5. I totally feel what you’re saying here.

    I always say to myself, ‘stay in, you need to create more stuff’, and when I’ve stayed in almost a week straight I become de-motivated, less creative, and get cabin fever, lol.

    Since I finished school, I stopped really having creative people nearby to hang with. I may take your advice and look on the meetup website 🙂

  6. Maria Arnt says:

    Oh man, can I relate to this. It’s a big problem for me because my town isn’t exactly an artsy town. Which is funny, because we pride ourselves on our wine bars and vegan restaurants and beautiful parks and green architecture. Of course, we also pride ourselves on having successfully run almost every adult entertainment venue out of town on a rail. For some reason this dislike of La Vie Boheme extends to artists. The only “acceptable” artists are middle aged women who paint flowers and landscapes as a hobby.

    The irritating thing is, 50 miles away is the “big city” (the largest in the state anyway, it’s still only a population around 400,000). In the Big City they have legitimate art supply stores, a Dr. Sketchy, and the old quarter of downtown is practically devoted to La Vie Boheme (insofar as Midwesterners are willing to participate in it). But it’s an hour long trip. One way. *sigh* I just needed to rant about that lol.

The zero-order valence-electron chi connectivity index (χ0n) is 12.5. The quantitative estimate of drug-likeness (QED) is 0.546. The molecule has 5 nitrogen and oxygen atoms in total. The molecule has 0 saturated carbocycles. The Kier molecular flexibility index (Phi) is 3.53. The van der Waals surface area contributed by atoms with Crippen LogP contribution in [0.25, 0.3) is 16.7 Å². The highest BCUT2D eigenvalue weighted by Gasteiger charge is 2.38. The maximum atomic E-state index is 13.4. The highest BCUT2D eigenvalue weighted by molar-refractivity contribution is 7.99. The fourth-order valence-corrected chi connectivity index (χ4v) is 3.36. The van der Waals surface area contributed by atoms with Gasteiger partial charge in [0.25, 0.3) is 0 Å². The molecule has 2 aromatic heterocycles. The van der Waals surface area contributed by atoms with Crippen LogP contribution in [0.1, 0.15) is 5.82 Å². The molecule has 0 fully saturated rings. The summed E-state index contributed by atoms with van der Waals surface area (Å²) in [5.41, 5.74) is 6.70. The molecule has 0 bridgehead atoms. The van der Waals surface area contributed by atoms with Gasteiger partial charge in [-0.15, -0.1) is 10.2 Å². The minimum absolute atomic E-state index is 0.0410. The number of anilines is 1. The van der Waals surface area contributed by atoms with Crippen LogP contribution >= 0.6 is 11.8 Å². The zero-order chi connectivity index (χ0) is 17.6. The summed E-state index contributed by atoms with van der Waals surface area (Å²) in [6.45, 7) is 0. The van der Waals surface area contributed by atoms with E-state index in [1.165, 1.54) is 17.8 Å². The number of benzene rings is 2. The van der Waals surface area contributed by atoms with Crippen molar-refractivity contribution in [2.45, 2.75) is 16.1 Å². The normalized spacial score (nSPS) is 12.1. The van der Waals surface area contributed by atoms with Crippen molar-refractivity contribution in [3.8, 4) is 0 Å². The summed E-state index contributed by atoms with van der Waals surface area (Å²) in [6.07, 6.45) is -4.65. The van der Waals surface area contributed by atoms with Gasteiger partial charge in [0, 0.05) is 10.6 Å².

7. Eirewolf, sounds like t here are plenty of opportunities to follow in your area. Just got to take the first step and then it will get easier and easier, especially if you can make a habit/routine out of it. That’s what I’m planning to do with the weekly life drawing and monthly art society meetings around here. Making it part of my scheduled routine makes it a lot easier to manage so I won’t forget it!

    Seth, aye you already know from a comment over on DA that I’d love to come to any art meet you might host! Keep in touch. I understand how DA can end up a time sink too. Comments are very addictive! Thanks for the heads up Farago Gallery as well! I’ll have to check it out. I’m hoping getting a regular artist group together at life drawing might equal actually knowing enough people to invite to a Drink and Draw. That’s the plan, anyways!